and will be used to build glucose, and the other 5 will move on to step 3 of the Calvin cycle.
Step 3: Rebuilding the CO2 acceptor, RuBP to repeat the cycle
The last step of the Calvin cycle is really about resetting the molecules so they are ready for another round. The
remaining molecules of G3P will be rearranged back into 3 molecules of the 5 carbon compound, RuBP. This is
the same molecule that accepted the 3 molecules of CO2 in the very beginning. This will require some input of
energy (ATP) but benefit of being able to incorporate more CO2 in future rounds of the Calvin cycle far exceeds
the small expense.
At the end of the Calvin cycle we managed to create one molecule of G3P out of 3 CO2 molecules. Clearly this is
not glucose, BUT G3P from multiple rounds of the Calvin cycle can be combined into glucose. This glucose can
then be used immediately (and by “used” we mean run through cell respiration to transfer the energy to ATP) or
it can be stored as starch for later use. Either way, we have completed the process of photosynthesis and
successfully built glucose using energy from the sun.
Discussion questions: Use a combination of past material, the material in this packet and your brilliant minds to
answer the following questions IN YOUR OWN WORDS.
1. What is carbon fixation and why is it important to living things?
2. Describe in general what it means to “couple reactions.
a. How specifically are reactions coupled in the Calvin cycle?
3. How many rounds of the Calvin cycle would be needed to generate a starch molecule that is 10 glucoses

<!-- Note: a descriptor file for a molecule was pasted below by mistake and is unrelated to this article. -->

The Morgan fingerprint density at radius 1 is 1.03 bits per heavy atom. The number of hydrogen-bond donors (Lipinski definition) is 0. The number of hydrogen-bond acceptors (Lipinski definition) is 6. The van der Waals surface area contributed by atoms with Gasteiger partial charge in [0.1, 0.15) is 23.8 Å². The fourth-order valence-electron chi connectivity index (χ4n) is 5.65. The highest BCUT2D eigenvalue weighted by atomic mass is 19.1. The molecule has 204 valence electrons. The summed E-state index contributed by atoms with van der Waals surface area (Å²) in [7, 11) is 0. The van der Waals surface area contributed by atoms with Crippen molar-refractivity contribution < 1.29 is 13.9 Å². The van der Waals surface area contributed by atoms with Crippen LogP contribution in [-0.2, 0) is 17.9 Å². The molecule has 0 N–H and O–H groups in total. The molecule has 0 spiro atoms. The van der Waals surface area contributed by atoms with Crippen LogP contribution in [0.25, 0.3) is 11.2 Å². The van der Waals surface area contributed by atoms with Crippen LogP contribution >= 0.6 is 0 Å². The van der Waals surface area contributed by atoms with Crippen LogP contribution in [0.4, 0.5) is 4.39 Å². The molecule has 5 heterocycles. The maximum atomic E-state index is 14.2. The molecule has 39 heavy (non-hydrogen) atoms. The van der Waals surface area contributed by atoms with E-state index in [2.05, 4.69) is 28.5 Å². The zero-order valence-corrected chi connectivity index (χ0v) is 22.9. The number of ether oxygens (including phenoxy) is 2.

4. What happens to the ADP and NADP+ after the Calvin cycle?
5. For each step of the Calvin cycle, write a one sentence summary that encompasses the PURPOSE of the
step and any key molecules that might be involved (by KEY we mean CO2, G3P, RuBisCO, ATP, and
a. Step 1:
b. Step 2:
c. Step 3:
Complete the following Comparison table:
Light Reactions
Calvin Cycle
Which reactant(s) from the
summary reaction are used here?
Which products(s) from the
summary reaction are made here?
Where in the chloroplast does it
take place
What is the energy SOURCE?
What is the purpose?
What is a key enzyme used in this
Students are doing an experiment in which they are testing the effect of different variables on the rate of
photosynthesis in plant cells. For each of the experimental change below, describe whether the change will
result in an increase or a decrease in the rate of photosynthesis, whether it specifically affects the light
reactions, the calvin cycle or BOTH and an explanation why.
1. Instead of using cells from the leaf, students use cells from the stem of the plant.
a. Effect on rate of PS?
b. Phase(s) of PS affected?
c. Explanation:
2. Instead of using cells from a moist environment they use cells from a dry environment whose stomata are
a. Effect on rate of PS?
b. Phase(s) of PS affected?
c. Explanation:
3. Instead of using a 100W light bulb, students use a 60W light bulb (both white light)
a. Effect on rate of PS?
b. Phase(s) of PS affected?
c. Explanation:
4. Instead of using a red light, students use a blue light of equal intensity.
a. Effect on rate of PS?
b. Phase(s) of PS affected?
c. Explanation:
5. Instead of using cells at room temperature, students boil the cells first
a. Effect on rate of PS?
b. Phase(s) of PS affected?
c. Explanation:
6. Instead of using cells grown in your average atmosphere, cells are exposed to higher levels of CO2
a. Effect on rate of PS?
b. Phase(s) of PS affected?
c. Explanation:
7. Instead of using normal cells, students use cells that were exposed to a RuBisCO inhibitor.
a. Effect on rate of PS?
b. Phase(s) of PS affected?
c. Explanation: